- Speaking of naps, I discovered a cool little app for the iPhone or iPod Touch called Pzizz Energizer, courtesy Julie Stachowiak's weekly MS column on about.com (click here). Pzizz is kind of a guided meditation thingie that mixes sound effects, gentle music, and a soothing voice to lull you into a highly relaxing nap of anywhere between 10 and 90 minutes (the length of the nap is user selectable). I'm usually pretty suspicious of such things, but I really respect Julie's writing and perspective on MS, and was confident she wouldn't recommend anything that was complete bullshit. So, I ponied up the dough and bought the app for my iPod Touch, and promptly gave it a whirl. Sure enough, the hypnotic sounds generated by the app put me into a very relaxed state, and when my 25 minutes were up, I did find myself a bit more energized. In all honesty, the effect wasn't much different from some guided meditation CDs that I have, but Pzizz promises that the program will be different every time you use it, so you won't pass out simply from the sheer boredom of listening to the same program over and over again. I can't tell whether it works better on sleepiness or fatigue. Perhaps I'll apply for a research grant to study this mystery, but that will have to wait until I get back from Mount Everest.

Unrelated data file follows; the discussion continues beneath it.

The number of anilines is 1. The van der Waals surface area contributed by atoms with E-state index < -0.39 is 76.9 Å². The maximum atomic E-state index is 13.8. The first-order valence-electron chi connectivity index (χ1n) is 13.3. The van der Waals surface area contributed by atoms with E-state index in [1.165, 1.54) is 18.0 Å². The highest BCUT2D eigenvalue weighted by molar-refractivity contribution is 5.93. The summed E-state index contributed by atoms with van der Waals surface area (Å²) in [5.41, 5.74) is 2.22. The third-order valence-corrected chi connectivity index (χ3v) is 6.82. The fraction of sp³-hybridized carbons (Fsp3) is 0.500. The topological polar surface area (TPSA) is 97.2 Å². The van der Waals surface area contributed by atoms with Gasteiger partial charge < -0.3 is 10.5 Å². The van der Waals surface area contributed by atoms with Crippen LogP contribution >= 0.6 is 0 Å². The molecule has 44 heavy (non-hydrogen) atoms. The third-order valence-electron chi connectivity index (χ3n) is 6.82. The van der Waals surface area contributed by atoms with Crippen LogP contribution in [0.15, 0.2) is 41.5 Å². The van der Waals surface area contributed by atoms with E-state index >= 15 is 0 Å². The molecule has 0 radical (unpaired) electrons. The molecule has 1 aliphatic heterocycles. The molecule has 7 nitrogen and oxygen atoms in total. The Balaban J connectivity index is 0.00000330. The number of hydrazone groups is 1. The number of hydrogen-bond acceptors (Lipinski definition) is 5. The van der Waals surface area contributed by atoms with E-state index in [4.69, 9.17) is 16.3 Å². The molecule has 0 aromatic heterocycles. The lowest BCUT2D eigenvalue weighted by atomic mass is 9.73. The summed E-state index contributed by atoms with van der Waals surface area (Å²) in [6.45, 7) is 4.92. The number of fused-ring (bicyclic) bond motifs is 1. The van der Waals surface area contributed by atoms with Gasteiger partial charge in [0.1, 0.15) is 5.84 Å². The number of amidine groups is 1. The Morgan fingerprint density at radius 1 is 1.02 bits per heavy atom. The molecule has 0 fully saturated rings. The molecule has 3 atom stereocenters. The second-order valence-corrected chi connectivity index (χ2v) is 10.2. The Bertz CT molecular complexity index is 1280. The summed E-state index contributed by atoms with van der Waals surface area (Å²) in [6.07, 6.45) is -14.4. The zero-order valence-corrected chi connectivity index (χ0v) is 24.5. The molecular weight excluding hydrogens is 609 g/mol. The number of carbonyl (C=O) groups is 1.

- The total scumbags who conducted this study (click here) concluded that MS patients exhibit twice as much withheld anger than the general population. Fucktards! What the hell do they know, with their fancy PhD's and symposiums and crap. These pieces of animated horse shit further conclude that the suppressed anger in MS patients is "caused by nervous system damage, rather than an emotional reaction to the stress of the disease." As if. Did it ever occur to these mental Lilliputians that the suppressed anger of MS patients may have something to do with the fact that money is being spent on asinine studies like this one, rather than on finding a cure for this fucking disease? If these scientists were standing in front of me, I'd kick them squarely in the nuts. I'm assuming the researchers were men, because no woman would be stupid enough to conduct such a mind numbing bucket of moose piss. But wait! Rats! I can't actually kick anything, because I have goddamned MS. Those bastards! Holy crap, now I have even more repressed anger! Aaargh!